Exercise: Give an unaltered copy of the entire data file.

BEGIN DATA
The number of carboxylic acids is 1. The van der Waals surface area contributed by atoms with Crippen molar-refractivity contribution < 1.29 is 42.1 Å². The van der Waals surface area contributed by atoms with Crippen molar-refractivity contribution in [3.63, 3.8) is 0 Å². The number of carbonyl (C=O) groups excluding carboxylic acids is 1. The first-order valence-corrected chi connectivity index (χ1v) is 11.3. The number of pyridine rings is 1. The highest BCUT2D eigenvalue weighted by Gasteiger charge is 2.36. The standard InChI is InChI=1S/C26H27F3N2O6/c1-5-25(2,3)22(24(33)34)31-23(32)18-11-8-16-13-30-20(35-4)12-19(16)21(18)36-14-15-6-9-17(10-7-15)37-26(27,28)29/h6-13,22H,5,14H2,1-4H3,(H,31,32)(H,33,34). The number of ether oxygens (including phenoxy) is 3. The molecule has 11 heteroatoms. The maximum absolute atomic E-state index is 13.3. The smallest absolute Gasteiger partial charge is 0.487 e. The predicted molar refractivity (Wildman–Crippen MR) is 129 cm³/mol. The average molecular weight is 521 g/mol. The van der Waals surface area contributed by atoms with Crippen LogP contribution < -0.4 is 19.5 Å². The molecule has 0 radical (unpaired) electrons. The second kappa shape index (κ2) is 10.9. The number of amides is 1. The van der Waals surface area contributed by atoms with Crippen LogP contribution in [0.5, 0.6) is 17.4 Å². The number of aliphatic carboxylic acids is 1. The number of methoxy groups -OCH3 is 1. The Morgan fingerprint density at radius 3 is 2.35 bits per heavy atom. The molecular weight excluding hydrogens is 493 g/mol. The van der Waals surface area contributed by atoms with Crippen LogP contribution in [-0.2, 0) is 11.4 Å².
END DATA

The number of carboxylic acids is 1. The van der Waals surface area contributed by atoms with Crippen molar-refractivity contribution < 1.29 is 42.1 Å². The van der Waals surface area contributed by atoms with Crippen molar-refractivity contribution in [3.63, 3.8) is 0 Å². The number of carbonyl (C=O) groups excluding carboxylic acids is 1. The first-order valence-corrected chi connectivity index (χ1v) is 11.3. The number of pyridine rings is 1. The highest BCUT2D eigenvalue weighted by Gasteiger charge is 2.36. The standard InChI is InChI=1S/C26H27F3N2O6/c1-5-25(2,3)22(24(33)34)31-23(32)18-11-8-16-13-30-20(35-4)12-19(16)21(18)36-14-15-6-9-17(10-7-15)37-26(27,28)29/h6-13,22H,5,14H2,1-4H3,(H,31,32)(H,33,34). The number of ether oxygens (including phenoxy) is 3. The molecule has 11 heteroatoms. The maximum absolute atomic E-state index is 13.3. The smallest absolute Gasteiger partial charge is 0.487 e. The predicted molar refractivity (Wildman–Crippen MR) is 129 cm³/mol. The average molecular weight is 521 g/mol. The van der Waals surface area contributed by atoms with Crippen LogP contribution < -0.4 is 19.5 Å². The molecule has 0 radical (unpaired) electrons. The second kappa shape index (κ2) is 10.9. The number of amides is 1. The van der Waals surface area contributed by atoms with Crippen LogP contribution in [0.5, 0.6) is 17.4 Å². The number of aliphatic carboxylic acids is 1. The number of methoxy groups -OCH3 is 1. The Morgan fingerprint density at radius 3 is 2.35 bits per heavy atom. The molecular weight excluding hydrogens is 493 g/mol. The van der Waals surface area contributed by atoms with Crippen LogP contribution in [-0.2, 0) is 11.4 Å².